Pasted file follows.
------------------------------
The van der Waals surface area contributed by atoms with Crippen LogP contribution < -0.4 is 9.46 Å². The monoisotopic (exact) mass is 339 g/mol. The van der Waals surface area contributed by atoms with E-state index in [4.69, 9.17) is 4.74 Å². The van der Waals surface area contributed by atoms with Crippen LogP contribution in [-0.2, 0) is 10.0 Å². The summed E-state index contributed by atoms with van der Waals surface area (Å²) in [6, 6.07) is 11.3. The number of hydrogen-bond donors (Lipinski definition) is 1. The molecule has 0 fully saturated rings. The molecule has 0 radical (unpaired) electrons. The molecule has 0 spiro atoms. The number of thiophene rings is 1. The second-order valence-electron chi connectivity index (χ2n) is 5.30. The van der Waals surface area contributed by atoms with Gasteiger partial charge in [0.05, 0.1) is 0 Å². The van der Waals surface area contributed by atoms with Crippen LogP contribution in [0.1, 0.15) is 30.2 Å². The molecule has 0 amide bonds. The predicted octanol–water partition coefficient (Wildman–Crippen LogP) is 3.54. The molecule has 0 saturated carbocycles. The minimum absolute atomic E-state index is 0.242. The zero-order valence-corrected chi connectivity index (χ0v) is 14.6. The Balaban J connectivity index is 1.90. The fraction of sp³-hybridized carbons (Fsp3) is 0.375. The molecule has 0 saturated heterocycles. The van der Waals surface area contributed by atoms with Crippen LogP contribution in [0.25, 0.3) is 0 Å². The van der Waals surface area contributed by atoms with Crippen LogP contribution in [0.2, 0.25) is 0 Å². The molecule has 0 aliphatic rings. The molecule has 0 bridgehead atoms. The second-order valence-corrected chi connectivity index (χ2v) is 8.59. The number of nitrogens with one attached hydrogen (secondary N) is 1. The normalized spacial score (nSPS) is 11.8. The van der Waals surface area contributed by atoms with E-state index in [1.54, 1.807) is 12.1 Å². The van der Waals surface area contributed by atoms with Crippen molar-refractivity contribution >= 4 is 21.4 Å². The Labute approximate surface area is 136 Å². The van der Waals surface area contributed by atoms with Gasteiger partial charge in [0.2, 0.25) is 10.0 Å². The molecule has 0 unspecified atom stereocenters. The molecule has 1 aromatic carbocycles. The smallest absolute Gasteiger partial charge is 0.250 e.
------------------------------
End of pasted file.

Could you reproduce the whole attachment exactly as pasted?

The van der Waals surface area contributed by atoms with Crippen LogP contribution < -0.4 is 9.46 Å². The monoisotopic (exact) mass is 339 g/mol. The van der Waals surface area contributed by atoms with E-state index in [4.69, 9.17) is 4.74 Å². The van der Waals surface area contributed by atoms with Crippen LogP contribution in [-0.2, 0) is 10.0 Å². The summed E-state index contributed by atoms with van der Waals surface area (Å²) in [6, 6.07) is 11.3. The number of hydrogen-bond donors (Lipinski definition) is 1. The molecule has 0 fully saturated rings. The molecule has 0 radical (unpaired) electrons. The molecule has 0 spiro atoms. The number of thiophene rings is 1. The second-order valence-electron chi connectivity index (χ2n) is 5.30. The van der Waals surface area contributed by atoms with Gasteiger partial charge in [0.05, 0.1) is 0 Å². The van der Waals surface area contributed by atoms with Crippen LogP contribution in [0.1, 0.15) is 30.2 Å². The molecule has 0 amide bonds. The predicted octanol–water partition coefficient (Wildman–Crippen LogP) is 3.54. The molecule has 0 saturated carbocycles. The minimum absolute atomic E-state index is 0.242. The zero-order valence-corrected chi connectivity index (χ0v) is 14.6. The Balaban J connectivity index is 1.90. The fraction of sp³-hybridized carbons (Fsp3) is 0.375. The molecule has 0 saturated heterocycles. The van der Waals surface area contributed by atoms with Crippen LogP contribution in [0.25, 0.3) is 0 Å². The van der Waals surface area contributed by atoms with Crippen LogP contribution in [0.2, 0.25) is 0 Å². The molecule has 0 aliphatic rings. The molecule has 0 bridgehead atoms. The second-order valence-corrected chi connectivity index (χ2v) is 8.59. The number of nitrogens with one attached hydrogen (secondary N) is 1. The normalized spacial score (nSPS) is 11.8. The van der Waals surface area contributed by atoms with E-state index in [1.54, 1.807) is 12.1 Å². The van der Waals surface area contributed by atoms with Crippen molar-refractivity contribution >= 4 is 21.4 Å². The Labute approximate surface area is 136 Å². The van der Waals surface area contributed by atoms with Gasteiger partial charge in [0.2, 0.25) is 10.0 Å². The molecule has 0 unspecified atom stereocenters. The molecule has 1 aromatic carbocycles. The smallest absolute Gasteiger partial charge is 0.250 e.